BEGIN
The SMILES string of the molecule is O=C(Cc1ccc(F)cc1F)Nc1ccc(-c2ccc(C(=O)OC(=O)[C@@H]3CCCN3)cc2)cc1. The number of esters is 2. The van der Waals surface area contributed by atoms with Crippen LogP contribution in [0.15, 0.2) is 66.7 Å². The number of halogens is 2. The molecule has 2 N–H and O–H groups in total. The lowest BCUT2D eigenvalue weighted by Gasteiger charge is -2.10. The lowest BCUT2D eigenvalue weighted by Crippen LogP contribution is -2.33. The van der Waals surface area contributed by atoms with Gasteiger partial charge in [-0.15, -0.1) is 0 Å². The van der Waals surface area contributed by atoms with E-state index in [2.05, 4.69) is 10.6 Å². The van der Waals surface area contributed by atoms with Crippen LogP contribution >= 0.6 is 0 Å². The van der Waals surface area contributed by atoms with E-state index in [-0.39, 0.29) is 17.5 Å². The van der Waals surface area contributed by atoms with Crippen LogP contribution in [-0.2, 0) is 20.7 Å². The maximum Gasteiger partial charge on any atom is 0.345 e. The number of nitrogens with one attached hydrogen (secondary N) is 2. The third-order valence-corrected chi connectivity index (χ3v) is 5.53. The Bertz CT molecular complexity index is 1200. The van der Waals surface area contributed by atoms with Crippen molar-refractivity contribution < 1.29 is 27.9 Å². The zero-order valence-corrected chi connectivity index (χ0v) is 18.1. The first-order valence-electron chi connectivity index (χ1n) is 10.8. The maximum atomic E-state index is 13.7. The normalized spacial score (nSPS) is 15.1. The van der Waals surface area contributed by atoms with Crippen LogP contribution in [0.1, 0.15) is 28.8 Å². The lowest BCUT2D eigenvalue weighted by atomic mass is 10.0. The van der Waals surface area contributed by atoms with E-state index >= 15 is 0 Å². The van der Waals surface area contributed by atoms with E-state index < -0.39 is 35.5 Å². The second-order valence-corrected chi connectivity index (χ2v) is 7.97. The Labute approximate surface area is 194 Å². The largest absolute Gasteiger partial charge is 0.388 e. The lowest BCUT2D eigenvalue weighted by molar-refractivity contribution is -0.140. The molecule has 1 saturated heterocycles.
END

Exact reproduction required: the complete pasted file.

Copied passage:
The SMILES string of the molecule is O=C(Cc1ccc(F)cc1F)Nc1ccc(-c2ccc(C(=O)OC(=O)[C@@H]3CCCN3)cc2)cc1. The number of esters is 2. The van der Waals surface area contributed by atoms with Crippen LogP contribution in [0.15, 0.2) is 66.7 Å². The number of halogens is 2. The molecule has 2 N–H and O–H groups in total. The lowest BCUT2D eigenvalue weighted by Gasteiger charge is -2.10. The lowest BCUT2D eigenvalue weighted by Crippen LogP contribution is -2.33. The van der Waals surface area contributed by atoms with Gasteiger partial charge in [-0.15, -0.1) is 0 Å². The van der Waals surface area contributed by atoms with E-state index in [2.05, 4.69) is 10.6 Å². The van der Waals surface area contributed by atoms with Crippen LogP contribution >= 0.6 is 0 Å². The van der Waals surface area contributed by atoms with E-state index in [-0.39, 0.29) is 17.5 Å². The van der Waals surface area contributed by atoms with Crippen LogP contribution in [-0.2, 0) is 20.7 Å². The maximum Gasteiger partial charge on any atom is 0.345 e. The number of nitrogens with one attached hydrogen (secondary N) is 2. The third-order valence-corrected chi connectivity index (χ3v) is 5.53. The Bertz CT molecular complexity index is 1200. The van der Waals surface area contributed by atoms with Crippen molar-refractivity contribution < 1.29 is 27.9 Å². The zero-order valence-corrected chi connectivity index (χ0v) is 18.1. The first-order valence-electron chi connectivity index (χ1n) is 10.8. The maximum atomic E-state index is 13.7. The normalized spacial score (nSPS) is 15.1. The van der Waals surface area contributed by atoms with Crippen LogP contribution in [0.1, 0.15) is 28.8 Å². The lowest BCUT2D eigenvalue weighted by atomic mass is 10.0. The van der Waals surface area contributed by atoms with E-state index >= 15 is 0 Å². The van der Waals surface area contributed by atoms with E-state index < -0.39 is 35.5 Å². The second-order valence-corrected chi connectivity index (χ2v) is 7.97. The Labute approximate surface area is 194 Å². The largest absolute Gasteiger partial charge is 0.388 e. The lowest BCUT2D eigenvalue weighted by molar-refractivity contribution is -0.140. The molecule has 1 saturated heterocycles.